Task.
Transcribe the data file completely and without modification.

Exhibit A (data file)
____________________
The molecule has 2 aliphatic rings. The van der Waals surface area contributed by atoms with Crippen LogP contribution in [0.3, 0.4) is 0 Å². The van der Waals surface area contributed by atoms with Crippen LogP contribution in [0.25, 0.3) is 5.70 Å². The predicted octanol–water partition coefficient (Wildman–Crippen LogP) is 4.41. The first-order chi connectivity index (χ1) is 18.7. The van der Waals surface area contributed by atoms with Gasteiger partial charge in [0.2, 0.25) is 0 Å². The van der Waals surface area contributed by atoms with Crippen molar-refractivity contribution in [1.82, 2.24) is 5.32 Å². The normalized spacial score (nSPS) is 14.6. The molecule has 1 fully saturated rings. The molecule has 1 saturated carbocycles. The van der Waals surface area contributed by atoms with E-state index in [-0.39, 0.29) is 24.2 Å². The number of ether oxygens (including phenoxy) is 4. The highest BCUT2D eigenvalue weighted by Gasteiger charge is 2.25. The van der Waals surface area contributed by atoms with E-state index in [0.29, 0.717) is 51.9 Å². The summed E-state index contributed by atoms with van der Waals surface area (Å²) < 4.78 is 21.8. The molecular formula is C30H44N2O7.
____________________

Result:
The molecule has 2 aliphatic rings. The van der Waals surface area contributed by atoms with Crippen LogP contribution in [0.3, 0.4) is 0 Å². The van der Waals surface area contributed by atoms with Crippen LogP contribution in [0.25, 0.3) is 5.70 Å². The predicted octanol–water partition coefficient (Wildman–Crippen LogP) is 4.41. The first-order chi connectivity index (χ1) is 18.7. The van der Waals surface area contributed by atoms with Gasteiger partial charge in [0.2, 0.25) is 0 Å². The van der Waals surface area contributed by atoms with Crippen molar-refractivity contribution in [1.82, 2.24) is 5.32 Å². The normalized spacial score (nSPS) is 14.6. The molecule has 1 fully saturated rings. The molecule has 1 saturated carbocycles. The van der Waals surface area contributed by atoms with E-state index in [-0.39, 0.29) is 24.2 Å². The number of ether oxygens (including phenoxy) is 4. The highest BCUT2D eigenvalue weighted by Gasteiger charge is 2.25. The van der Waals surface area contributed by atoms with E-state index in [0.29, 0.717) is 51.9 Å². The summed E-state index contributed by atoms with van der Waals surface area (Å²) < 4.78 is 21.8. The molecular formula is C30H44N2O7.